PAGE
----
Remembering History: We Can't Forget to Tell the Whole Story

Remembering History: We Can't Forget to Tell the Whole Story
Photo by Unseen Histories / Unsplash

February is Black History Month.

In spite of what some people might think, there's a reason why it's important to take time to look back and remember certain parts of our horrible histories. As the saying goes, those who forget the past are doomed to repeat it.

Given how hateful rhetoric has only grown more and more extreme over the past decade or so, both in the United States and here in Canada, it is more important than ever to keep this truth in mind.

While I often focus on LGBTQ+ issues in my writing - being part of the community myself - I also want to emphasize the importance of intersectionality in activism. Minority groups standing in solidarity are stronger, louder, and better able to apply pressure than if we were all standing alone.

Very few of us only belong to one marginalized group. Black and Indigenous LGBTQ+ citizens get an even harder time than the rest of us, and it gets even worse when you throw disability and sexism into the mix.

Bigotry compounds like interest on a loan.

Intersectionality: Why You Can, And Should, Care About More Than One Thing
Nothing in the world exists in a vacuum.

That being said, there are a few points that I think tend to get lost around this time of year. We get so caught up in the history of slavery, of pain and oppression and suffering, that we almost ignore a fundamental truth.

Black history month is not just about the negative. Black history is American history. It's Canadian history. It's the history of every country.

It's human history.

Black history goes back thousands of years, and it spans cultures and societies. It expands beyond colonization, with unique art, knowledge and belief systems that we so rarely get to learn about in our schools- at least in my experience.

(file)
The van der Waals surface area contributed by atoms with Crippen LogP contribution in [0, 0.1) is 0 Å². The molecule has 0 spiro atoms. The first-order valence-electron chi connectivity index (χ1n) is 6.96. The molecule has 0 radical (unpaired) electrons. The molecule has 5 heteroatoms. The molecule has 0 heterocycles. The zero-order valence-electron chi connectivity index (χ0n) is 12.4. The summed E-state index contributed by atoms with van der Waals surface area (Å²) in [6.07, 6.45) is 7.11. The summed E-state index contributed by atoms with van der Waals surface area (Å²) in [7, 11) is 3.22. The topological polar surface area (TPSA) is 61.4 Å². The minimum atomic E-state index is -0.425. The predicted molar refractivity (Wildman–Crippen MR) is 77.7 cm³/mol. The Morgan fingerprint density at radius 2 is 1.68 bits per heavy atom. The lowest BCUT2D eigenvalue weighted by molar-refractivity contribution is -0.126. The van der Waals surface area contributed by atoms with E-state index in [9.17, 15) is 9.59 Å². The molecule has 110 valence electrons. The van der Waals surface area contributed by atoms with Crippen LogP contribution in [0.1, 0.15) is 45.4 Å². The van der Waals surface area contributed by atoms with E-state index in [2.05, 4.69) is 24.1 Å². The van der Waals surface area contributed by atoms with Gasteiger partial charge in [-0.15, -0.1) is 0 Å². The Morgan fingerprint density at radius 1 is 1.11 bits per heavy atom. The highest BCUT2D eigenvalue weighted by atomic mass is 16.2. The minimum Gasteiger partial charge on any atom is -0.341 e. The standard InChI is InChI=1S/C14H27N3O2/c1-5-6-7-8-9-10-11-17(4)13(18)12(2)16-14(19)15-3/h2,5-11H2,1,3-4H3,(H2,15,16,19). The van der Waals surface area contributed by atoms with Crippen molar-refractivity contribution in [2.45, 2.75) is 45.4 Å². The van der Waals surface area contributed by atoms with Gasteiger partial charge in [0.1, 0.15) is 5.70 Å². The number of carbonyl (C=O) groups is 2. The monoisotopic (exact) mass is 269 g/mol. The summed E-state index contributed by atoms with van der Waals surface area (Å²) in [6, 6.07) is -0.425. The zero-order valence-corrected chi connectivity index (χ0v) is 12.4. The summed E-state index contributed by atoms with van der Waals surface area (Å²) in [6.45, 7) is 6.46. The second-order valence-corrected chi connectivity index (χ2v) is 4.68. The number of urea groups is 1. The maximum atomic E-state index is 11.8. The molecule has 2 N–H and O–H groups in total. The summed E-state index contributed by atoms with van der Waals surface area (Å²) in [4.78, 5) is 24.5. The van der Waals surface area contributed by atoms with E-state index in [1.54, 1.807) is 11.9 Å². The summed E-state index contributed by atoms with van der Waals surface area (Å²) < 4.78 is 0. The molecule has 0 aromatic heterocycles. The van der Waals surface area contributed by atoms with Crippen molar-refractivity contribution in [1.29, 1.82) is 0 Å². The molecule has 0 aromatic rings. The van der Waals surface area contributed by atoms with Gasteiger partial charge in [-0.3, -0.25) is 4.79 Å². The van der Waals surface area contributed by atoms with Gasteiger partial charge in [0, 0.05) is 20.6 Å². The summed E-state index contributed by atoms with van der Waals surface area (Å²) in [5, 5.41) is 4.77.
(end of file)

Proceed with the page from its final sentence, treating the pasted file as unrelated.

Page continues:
Yes, we should talk about the history of oppression. It's important to understand the horrors of the past, and why it's vital that we never allow our society to go down that road again. We need to be aware of the rights that were fought for and why they were needed, and why they must be preserved.

But we should also be sure not to allow the horror to overshadow the joy that came before. We should talk about further back in time. We should talk about the thriving world outside of our borders, outside of the limited realm of colonial influence.

And, also, we should talk about the individual stories of people who lived through the hard times. Not just about the civil rights marches, but what life was like at home. Even in bad times, humans find ways to keep going and keep experiencing love and connection and hope.

We have a tendency to only view Black History Month through the lens of what colonization has destroyed. Essentially, we only look at it through the so-called White Gaze.

Understanding The White Gaze And How It Impacts Your Workplace
This article explores what the white gaze is, how it operates in the modern workplace, and ways to mitigate it.

I think we can do better than that. And at a time when stereotyping runs rampant, when bigotry is on the rise and prejudiced people continually dehumanize and degrade people of color, that shared humanity is more important than ever to emphasize.

In this white lady's humble opinion, we should be thinking about ways to minimize oppression year-round, not just in February. Black History Month should be about educating ourselves, and about sitting down to hear the whole story.

Solidarity wins.